United States presidential election, 1844

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Although President John Tyler had not yet served for two terms, he was very unpopular in his own party thanks, in part, to his controversial custom of donning the "presidential hot pants" for national observances and high-level diplomatic meetings. Instead, Henry Clay was nominated by the Whig Party to run for President. The Democrats were in an uproar. Former President, Martin Van Buren, was running for the nomination as well as candidates: Lewis Cass, John C. Calhoun, and James Buchanan. The Democratic Conventions became fierce brawls. Finally, George Bancroft nominated the relatively unknown, James Knox Polk. Polk was the first "dark horse" presidential candidate. The campaign was rough and full of slandering on both sides. [1] The results of the election were:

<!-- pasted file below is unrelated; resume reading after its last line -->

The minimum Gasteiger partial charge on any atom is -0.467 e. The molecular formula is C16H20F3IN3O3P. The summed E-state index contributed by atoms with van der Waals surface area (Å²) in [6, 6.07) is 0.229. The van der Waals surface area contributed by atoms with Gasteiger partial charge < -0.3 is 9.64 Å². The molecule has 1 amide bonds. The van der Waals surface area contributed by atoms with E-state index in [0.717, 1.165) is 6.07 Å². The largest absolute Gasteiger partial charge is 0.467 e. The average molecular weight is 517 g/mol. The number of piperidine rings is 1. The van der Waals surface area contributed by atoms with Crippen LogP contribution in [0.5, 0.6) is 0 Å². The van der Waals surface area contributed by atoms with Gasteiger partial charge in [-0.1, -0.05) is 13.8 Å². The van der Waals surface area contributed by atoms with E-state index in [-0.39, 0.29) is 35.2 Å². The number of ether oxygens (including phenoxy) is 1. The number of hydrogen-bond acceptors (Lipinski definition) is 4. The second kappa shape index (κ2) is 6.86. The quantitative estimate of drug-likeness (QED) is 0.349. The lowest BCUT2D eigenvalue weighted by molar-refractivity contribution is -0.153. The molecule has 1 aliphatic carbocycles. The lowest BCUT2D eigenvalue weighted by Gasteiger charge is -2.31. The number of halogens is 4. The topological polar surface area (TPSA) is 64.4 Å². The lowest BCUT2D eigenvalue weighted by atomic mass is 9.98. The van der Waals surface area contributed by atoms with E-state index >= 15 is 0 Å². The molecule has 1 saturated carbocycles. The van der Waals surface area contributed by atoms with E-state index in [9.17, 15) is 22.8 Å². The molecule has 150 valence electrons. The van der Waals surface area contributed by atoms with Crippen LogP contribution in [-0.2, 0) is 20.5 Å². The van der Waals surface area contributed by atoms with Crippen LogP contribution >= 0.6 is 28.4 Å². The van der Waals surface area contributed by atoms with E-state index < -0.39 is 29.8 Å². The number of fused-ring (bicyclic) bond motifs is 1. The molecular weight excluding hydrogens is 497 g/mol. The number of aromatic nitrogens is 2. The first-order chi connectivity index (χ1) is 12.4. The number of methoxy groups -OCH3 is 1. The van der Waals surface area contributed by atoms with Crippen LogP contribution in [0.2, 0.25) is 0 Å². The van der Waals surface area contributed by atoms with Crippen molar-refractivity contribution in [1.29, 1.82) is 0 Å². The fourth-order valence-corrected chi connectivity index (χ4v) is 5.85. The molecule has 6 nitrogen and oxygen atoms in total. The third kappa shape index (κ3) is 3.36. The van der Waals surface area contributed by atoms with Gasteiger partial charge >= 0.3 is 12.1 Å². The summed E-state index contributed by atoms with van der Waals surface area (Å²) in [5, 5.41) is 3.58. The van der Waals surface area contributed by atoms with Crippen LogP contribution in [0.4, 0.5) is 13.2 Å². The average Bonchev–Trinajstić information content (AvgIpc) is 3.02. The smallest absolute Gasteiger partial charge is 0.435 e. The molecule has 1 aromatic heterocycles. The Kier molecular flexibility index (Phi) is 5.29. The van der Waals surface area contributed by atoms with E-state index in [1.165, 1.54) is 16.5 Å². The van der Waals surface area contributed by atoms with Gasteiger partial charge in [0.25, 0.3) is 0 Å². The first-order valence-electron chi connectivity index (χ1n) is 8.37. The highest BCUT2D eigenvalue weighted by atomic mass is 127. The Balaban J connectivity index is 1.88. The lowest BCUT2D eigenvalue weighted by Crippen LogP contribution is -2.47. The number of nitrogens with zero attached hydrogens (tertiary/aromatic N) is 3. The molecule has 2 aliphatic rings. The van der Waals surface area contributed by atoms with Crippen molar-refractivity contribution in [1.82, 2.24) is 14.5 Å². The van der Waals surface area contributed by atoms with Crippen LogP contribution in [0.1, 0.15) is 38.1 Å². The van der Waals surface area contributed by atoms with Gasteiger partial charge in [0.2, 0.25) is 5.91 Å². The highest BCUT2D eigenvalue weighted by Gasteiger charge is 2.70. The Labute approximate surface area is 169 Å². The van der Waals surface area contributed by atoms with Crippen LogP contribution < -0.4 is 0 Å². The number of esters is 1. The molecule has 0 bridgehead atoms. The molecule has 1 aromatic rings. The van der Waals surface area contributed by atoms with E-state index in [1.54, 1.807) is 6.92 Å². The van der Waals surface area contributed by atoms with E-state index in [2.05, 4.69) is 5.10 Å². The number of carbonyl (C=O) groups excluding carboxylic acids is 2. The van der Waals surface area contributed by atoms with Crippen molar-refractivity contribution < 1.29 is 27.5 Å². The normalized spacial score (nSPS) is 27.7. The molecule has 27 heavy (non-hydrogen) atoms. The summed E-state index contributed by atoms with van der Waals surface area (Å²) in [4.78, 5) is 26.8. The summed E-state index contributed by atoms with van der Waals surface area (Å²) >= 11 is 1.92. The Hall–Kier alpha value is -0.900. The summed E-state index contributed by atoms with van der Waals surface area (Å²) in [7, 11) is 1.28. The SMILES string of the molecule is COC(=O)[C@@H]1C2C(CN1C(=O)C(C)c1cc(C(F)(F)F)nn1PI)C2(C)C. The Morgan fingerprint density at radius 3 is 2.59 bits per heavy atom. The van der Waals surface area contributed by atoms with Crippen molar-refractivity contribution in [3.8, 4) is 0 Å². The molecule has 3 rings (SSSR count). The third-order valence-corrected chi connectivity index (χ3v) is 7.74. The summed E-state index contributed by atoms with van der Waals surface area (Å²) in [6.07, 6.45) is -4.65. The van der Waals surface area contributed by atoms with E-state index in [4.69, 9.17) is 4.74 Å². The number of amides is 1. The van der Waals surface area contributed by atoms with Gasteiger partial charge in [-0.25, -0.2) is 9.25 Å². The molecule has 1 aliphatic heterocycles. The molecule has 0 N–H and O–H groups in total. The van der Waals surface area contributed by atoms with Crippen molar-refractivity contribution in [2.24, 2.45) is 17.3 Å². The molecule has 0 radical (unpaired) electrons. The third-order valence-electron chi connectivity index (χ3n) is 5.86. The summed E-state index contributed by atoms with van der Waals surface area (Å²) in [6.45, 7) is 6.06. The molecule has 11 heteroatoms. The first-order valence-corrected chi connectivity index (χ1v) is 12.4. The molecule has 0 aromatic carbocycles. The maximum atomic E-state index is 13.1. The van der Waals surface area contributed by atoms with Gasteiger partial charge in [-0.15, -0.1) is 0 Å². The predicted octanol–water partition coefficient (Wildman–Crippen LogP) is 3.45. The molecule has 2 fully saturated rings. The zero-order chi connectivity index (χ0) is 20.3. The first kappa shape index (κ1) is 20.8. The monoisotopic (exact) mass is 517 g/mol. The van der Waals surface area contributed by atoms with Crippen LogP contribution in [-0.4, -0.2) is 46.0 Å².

candidates popular vote electoral vote
James Knox Polk 1, 338, 464 170
Henry Clay 1, 300, 097 105
Albert J. Spear 153,411 23
James G. Birney 62, 300 0

[2]

References

  1. Encyclopedia of Presidents, James K. Polk, by Dee Lillegard, Children's Press, 1988.
  2. A Pictoral History of the U.S. Presidents, by Clare Gibson, Gramercy Books, 2001.
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